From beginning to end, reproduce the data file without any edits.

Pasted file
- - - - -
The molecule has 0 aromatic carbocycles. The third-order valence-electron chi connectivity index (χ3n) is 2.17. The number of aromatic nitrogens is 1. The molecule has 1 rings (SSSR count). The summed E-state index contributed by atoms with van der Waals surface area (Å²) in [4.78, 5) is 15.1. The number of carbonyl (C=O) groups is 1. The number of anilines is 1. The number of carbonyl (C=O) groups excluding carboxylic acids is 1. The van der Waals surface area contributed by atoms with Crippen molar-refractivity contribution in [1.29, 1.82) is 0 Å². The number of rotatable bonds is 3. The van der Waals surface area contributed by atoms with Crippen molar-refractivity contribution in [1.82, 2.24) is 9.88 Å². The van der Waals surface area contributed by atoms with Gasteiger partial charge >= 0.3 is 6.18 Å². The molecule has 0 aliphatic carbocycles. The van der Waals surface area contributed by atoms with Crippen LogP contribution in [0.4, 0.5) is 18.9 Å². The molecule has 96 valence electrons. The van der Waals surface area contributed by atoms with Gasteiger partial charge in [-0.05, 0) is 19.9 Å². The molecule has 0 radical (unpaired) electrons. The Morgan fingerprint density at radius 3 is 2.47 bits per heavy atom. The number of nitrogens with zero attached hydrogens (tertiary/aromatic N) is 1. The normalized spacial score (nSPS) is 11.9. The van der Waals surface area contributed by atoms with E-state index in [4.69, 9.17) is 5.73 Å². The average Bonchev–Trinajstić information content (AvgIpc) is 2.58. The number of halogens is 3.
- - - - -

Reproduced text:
The molecule has 0 aromatic carbocycles. The third-order valence-electron chi connectivity index (χ3n) is 2.17. The number of aromatic nitrogens is 1. The molecule has 1 rings (SSSR count). The summed E-state index contributed by atoms with van der Waals surface area (Å²) in [4.78, 5) is 15.1. The number of carbonyl (C=O) groups is 1. The number of anilines is 1. The number of carbonyl (C=O) groups excluding carboxylic acids is 1. The van der Waals surface area contributed by atoms with Crippen molar-refractivity contribution in [1.29, 1.82) is 0 Å². The number of rotatable bonds is 3. The van der Waals surface area contributed by atoms with Crippen molar-refractivity contribution in [1.82, 2.24) is 9.88 Å². The van der Waals surface area contributed by atoms with Gasteiger partial charge >= 0.3 is 6.18 Å². The molecule has 0 aliphatic carbocycles. The van der Waals surface area contributed by atoms with Crippen LogP contribution in [0.4, 0.5) is 18.9 Å². The molecule has 96 valence electrons. The van der Waals surface area contributed by atoms with Gasteiger partial charge in [-0.05, 0) is 19.9 Å². The molecule has 0 radical (unpaired) electrons. The Morgan fingerprint density at radius 3 is 2.47 bits per heavy atom. The number of nitrogens with zero attached hydrogens (tertiary/aromatic N) is 1. The normalized spacial score (nSPS) is 11.9. The van der Waals surface area contributed by atoms with E-state index in [4.69, 9.17) is 5.73 Å². The average Bonchev–Trinajstić information content (AvgIpc) is 2.58. The number of halogens is 3.